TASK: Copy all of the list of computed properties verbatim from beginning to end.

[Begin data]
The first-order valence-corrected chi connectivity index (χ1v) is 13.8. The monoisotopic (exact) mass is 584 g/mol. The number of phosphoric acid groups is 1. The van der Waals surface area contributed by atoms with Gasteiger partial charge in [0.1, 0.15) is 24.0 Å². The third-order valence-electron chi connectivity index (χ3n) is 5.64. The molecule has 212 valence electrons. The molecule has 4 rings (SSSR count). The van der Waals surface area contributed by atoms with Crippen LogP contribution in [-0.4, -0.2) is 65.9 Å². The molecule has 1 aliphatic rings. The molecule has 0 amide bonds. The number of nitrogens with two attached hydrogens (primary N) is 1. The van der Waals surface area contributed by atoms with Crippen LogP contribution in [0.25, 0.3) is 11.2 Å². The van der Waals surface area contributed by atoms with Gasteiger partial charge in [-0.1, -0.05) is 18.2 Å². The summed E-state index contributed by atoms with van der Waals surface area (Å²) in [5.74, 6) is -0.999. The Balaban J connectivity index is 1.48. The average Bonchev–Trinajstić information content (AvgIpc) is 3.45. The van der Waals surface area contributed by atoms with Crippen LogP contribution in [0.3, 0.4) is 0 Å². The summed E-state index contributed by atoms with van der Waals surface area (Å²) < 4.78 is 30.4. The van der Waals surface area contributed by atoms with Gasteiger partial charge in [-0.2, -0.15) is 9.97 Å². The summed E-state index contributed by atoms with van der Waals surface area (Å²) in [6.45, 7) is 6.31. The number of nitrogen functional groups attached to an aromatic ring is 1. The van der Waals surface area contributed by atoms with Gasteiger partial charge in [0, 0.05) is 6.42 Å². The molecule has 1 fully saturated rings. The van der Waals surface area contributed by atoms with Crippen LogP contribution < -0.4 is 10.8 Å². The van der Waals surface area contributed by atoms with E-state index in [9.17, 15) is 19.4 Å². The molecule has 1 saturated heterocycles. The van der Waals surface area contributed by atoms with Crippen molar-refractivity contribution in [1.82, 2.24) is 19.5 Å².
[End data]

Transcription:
The first-order valence-corrected chi connectivity index (χ1v) is 13.8. The monoisotopic (exact) mass is 584 g/mol. The number of phosphoric acid groups is 1. The van der Waals surface area contributed by atoms with Gasteiger partial charge in [0.1, 0.15) is 24.0 Å². The third-order valence-electron chi connectivity index (χ3n) is 5.64. The molecule has 212 valence electrons. The molecule has 4 rings (SSSR count). The van der Waals surface area contributed by atoms with Crippen LogP contribution in [-0.4, -0.2) is 65.9 Å². The molecule has 1 aliphatic rings. The molecule has 0 amide bonds. The number of nitrogens with two attached hydrogens (primary N) is 1. The van der Waals surface area contributed by atoms with Crippen LogP contribution in [0.25, 0.3) is 11.2 Å². The van der Waals surface area contributed by atoms with Gasteiger partial charge in [-0.1, -0.05) is 18.2 Å². The summed E-state index contributed by atoms with van der Waals surface area (Å²) in [5.74, 6) is -0.999. The Balaban J connectivity index is 1.48. The average Bonchev–Trinajstić information content (AvgIpc) is 3.45. The van der Waals surface area contributed by atoms with Crippen LogP contribution in [0.3, 0.4) is 0 Å². The summed E-state index contributed by atoms with van der Waals surface area (Å²) < 4.78 is 30.4. The van der Waals surface area contributed by atoms with Gasteiger partial charge in [-0.2, -0.15) is 9.97 Å². The summed E-state index contributed by atoms with van der Waals surface area (Å²) in [6.45, 7) is 6.31. The number of nitrogen functional groups attached to an aromatic ring is 1. The van der Waals surface area contributed by atoms with Gasteiger partial charge in [0, 0.05) is 6.42 Å². The molecule has 1 fully saturated rings. The van der Waals surface area contributed by atoms with Crippen LogP contribution < -0.4 is 10.8 Å². The van der Waals surface area contributed by atoms with E-state index in [9.17, 15) is 19.4 Å². The molecule has 1 saturated heterocycles. The van der Waals surface area contributed by atoms with Crippen molar-refractivity contribution in [1.82, 2.24) is 19.5 Å².